Moscow's deal with Hitler was "immoral," Vladimir Putin wrote in an article for Poland's daily Gazeta Wyborcza. But he also blamed other European nations for leaving the Soviet Union to face Nazi Germany alone.
Putin, on the eve of his visit to Poland for war anniversary ceremonies, reiterated his support for a new collective security treaty to replace NATO that would include all of Europe, the United States and Canada.
He also struck a conciliatory note on the 1940 massacre by Soviet secret police of Polish military officers and intellectuals in Russia's Katyn forest and other locations.
Putin, German Chancellor Angela Merkel and other European leaders are to attend the ceremonies Tuesday at Westerplatte, a former Polish military outpost that held off a Nazi attack over the first week of the German invasion.
For Poles, this Baltic Sea peninsula has come to symbolize their wartime heroics.
Nazi Germany sparked the war by invading Poland on Sept. 1, 1939, just days after its Foreign Minister Joachim von Ribbentrop signed a mutual nonaggression treaty with his Soviet counterpart, Vyacheslav Molotov.
Soviet troops then invaded Poland 16 days later, in what the Poles call a "stab in the back," acting on the deal with Hitler to divide Europe.
But Putin argued Moscow had no choice, blaming Western leaders for failing to oppose Hitler's appetite for territorial expansion.
"Without a doubt there are full grounds to condemn the Molotov-Ribbentrop pact of August 1939. But after all, a year earlier France and England signed a well-known agreement with Hitler in Munich, destroying all hope for the creation of a joint front for the fight against fascism," Putin wrote.
Putin said the Munich treaty encouraged Hitler by showing he would face no opposition. Poland, however, argues it was the Molotov-Ribbentrop deal that sparked the war that engulfed the globe, taking more than 40 million lives, including six million Polish citizens.
Putin insisted the legacy of the war served as an example of the importance of including Moscow in all European security architecture.
"All the experience of the period between the wars ... convincingly shows that it is impossible to create an effective collective security system without the participation of all countries of the continent, including Russia," he said.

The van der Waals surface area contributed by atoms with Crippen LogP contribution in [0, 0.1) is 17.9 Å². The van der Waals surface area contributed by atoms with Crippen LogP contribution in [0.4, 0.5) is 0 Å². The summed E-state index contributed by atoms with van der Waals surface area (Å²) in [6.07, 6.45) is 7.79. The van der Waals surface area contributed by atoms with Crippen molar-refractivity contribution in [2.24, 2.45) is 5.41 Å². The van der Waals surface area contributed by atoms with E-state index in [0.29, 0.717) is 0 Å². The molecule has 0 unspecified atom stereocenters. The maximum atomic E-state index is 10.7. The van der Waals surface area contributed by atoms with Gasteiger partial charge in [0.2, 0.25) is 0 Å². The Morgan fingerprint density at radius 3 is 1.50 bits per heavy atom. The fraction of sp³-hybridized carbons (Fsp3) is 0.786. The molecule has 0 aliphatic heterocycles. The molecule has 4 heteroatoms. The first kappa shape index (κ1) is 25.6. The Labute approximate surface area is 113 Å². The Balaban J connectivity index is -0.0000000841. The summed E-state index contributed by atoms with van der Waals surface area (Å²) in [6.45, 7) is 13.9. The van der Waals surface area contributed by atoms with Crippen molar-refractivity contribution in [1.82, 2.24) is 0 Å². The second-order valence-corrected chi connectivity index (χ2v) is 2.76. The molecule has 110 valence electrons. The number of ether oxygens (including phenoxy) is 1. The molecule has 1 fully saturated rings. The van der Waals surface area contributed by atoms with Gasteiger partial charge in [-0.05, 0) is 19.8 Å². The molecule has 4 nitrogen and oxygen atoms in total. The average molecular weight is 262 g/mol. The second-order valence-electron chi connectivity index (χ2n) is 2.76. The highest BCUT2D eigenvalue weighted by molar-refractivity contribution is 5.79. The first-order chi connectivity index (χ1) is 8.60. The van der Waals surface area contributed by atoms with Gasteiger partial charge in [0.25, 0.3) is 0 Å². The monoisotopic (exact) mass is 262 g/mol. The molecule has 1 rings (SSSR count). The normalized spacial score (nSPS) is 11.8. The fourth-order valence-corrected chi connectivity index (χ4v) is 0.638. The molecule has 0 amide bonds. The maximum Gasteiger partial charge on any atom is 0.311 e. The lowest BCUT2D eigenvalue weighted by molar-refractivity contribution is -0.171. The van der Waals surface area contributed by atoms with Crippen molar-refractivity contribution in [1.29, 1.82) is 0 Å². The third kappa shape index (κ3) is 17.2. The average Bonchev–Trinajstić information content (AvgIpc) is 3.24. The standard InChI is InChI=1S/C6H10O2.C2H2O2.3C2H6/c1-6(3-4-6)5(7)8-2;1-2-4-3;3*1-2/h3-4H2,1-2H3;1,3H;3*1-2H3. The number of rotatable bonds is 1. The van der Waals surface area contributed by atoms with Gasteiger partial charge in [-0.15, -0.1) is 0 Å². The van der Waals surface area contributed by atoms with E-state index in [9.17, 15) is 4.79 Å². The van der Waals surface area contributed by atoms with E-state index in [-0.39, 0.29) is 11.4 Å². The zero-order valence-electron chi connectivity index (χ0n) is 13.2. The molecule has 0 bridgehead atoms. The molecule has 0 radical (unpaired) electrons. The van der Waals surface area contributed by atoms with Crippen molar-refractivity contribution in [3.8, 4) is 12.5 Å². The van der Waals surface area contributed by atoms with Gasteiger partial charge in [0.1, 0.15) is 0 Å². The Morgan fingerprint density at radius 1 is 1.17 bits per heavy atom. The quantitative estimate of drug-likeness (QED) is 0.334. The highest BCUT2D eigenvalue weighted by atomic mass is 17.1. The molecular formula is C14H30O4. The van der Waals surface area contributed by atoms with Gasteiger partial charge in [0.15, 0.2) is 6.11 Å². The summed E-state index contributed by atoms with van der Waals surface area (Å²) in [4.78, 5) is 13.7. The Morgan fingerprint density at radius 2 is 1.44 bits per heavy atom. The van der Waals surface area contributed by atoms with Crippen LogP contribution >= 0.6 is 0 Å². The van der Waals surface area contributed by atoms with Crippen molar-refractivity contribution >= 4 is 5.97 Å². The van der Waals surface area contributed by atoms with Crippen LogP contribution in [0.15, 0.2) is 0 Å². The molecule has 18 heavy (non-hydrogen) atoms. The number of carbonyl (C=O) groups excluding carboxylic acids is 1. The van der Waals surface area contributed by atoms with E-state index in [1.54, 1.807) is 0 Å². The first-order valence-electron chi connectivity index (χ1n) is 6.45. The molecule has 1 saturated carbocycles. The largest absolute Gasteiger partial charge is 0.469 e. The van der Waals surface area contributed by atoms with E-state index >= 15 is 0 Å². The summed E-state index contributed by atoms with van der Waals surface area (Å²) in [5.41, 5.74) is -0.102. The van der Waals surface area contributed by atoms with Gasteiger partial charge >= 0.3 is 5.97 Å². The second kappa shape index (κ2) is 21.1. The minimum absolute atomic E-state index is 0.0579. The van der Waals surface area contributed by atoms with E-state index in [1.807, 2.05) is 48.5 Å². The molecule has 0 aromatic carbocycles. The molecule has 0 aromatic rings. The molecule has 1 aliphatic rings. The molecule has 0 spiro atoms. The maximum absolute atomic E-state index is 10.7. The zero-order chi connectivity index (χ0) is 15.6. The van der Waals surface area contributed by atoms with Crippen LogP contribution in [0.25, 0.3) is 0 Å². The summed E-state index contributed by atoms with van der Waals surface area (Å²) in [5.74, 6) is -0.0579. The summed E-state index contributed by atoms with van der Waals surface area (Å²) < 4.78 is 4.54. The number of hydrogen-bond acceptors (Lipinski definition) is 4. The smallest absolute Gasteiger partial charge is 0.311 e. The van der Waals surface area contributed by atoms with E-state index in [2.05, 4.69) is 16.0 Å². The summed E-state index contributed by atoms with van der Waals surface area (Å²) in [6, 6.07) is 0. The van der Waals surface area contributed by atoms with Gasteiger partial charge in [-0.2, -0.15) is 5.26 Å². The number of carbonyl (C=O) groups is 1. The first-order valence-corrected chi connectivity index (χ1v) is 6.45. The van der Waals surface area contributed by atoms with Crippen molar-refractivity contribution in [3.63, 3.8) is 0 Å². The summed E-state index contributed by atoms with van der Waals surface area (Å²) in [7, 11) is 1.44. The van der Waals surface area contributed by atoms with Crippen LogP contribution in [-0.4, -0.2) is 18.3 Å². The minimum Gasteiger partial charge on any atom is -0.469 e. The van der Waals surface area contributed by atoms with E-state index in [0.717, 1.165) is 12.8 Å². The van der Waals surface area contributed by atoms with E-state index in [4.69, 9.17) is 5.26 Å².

Yet Putin also struck a conciliatory note with Poland - a former Soviet satellite-turned European Union member - saying that the grief caused by the 1940 murder of more than 20,000 Polish prisoners of war by the Soviet NKVD struck a cord with the average Soviet citizen, who also suffered under totalitarianism.
"To the people of Russia, whose fate has been deformed by a totalitarian regime, the sensitivity of Poles over Katyn, where thousands of Polish soldiers lie, is well understood," Putin wrote in what appeared to be an unusually strong criticism of the Soviet government from him.
Putin called for "joint grief and forgiveness" in the hope that "Russian-Polish relations will sooner or later reach such a high level of true partnership," as Russian-German ties.
Before the anniversary ceremonies, Putin is to meet with Polish Prime Minister Donald Tusk for much awaited talks on bilateral economic issues. Tusk is also expected to raise the sticky points, like the Katyn massacre.
Polish prosecutors trying to pursue the perpetrators say they are getting no support from Moscow, which they say refuses to declassify relevant files.
Putin was in Poland as president in 2005 for the 60th anniversary of the liberation of the German death camp of Auschwitz by the Red Army, but held no political talks.